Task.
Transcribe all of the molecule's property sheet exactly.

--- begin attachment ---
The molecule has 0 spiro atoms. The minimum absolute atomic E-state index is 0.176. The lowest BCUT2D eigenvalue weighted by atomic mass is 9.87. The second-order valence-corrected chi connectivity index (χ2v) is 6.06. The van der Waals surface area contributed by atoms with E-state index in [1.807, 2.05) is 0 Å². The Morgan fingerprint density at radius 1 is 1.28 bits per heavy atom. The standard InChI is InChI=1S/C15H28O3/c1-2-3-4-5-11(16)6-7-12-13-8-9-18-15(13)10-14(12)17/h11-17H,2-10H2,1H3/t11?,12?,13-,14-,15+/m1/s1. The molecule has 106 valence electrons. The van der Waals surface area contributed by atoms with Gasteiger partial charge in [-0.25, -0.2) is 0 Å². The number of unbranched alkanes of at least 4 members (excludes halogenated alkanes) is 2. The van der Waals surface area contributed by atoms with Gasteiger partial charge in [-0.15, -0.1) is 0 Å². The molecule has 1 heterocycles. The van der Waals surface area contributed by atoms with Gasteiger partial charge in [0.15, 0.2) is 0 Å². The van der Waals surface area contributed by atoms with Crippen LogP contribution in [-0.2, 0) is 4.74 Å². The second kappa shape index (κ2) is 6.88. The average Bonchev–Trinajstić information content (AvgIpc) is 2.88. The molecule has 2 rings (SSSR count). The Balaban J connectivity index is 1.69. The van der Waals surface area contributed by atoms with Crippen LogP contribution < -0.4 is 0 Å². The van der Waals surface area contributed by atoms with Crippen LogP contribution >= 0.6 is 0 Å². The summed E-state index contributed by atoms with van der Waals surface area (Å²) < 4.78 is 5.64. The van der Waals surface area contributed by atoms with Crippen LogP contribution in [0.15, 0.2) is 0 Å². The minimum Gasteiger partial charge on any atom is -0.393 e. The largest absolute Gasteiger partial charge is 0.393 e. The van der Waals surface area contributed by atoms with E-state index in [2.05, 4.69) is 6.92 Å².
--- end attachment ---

The molecule has 0 spiro atoms. The minimum absolute atomic E-state index is 0.176. The lowest BCUT2D eigenvalue weighted by atomic mass is 9.87. The second-order valence-corrected chi connectivity index (χ2v) is 6.06. The van der Waals surface area contributed by atoms with E-state index in [1.807, 2.05) is 0 Å². The Morgan fingerprint density at radius 1 is 1.28 bits per heavy atom. The standard InChI is InChI=1S/C15H28O3/c1-2-3-4-5-11(16)6-7-12-13-8-9-18-15(13)10-14(12)17/h11-17H,2-10H2,1H3/t11?,12?,13-,14-,15+/m1/s1. The molecule has 106 valence electrons. The van der Waals surface area contributed by atoms with Gasteiger partial charge in [-0.25, -0.2) is 0 Å². The number of unbranched alkanes of at least 4 members (excludes halogenated alkanes) is 2. The van der Waals surface area contributed by atoms with Gasteiger partial charge in [-0.15, -0.1) is 0 Å². The molecule has 1 heterocycles. The van der Waals surface area contributed by atoms with Gasteiger partial charge in [0.15, 0.2) is 0 Å². The van der Waals surface area contributed by atoms with Crippen LogP contribution in [-0.2, 0) is 4.74 Å². The second kappa shape index (κ2) is 6.88. The average Bonchev–Trinajstić information content (AvgIpc) is 2.88. The molecule has 2 rings (SSSR count). The Balaban J connectivity index is 1.69. The van der Waals surface area contributed by atoms with Crippen LogP contribution < -0.4 is 0 Å². The van der Waals surface area contributed by atoms with Crippen LogP contribution >= 0.6 is 0 Å². The summed E-state index contributed by atoms with van der Waals surface area (Å²) < 4.78 is 5.64. The van der Waals surface area contributed by atoms with Crippen LogP contribution in [0.15, 0.2) is 0 Å². The minimum Gasteiger partial charge on any atom is -0.393 e. The largest absolute Gasteiger partial charge is 0.393 e. The van der Waals surface area contributed by atoms with E-state index in [2.05, 4.69) is 6.92 Å².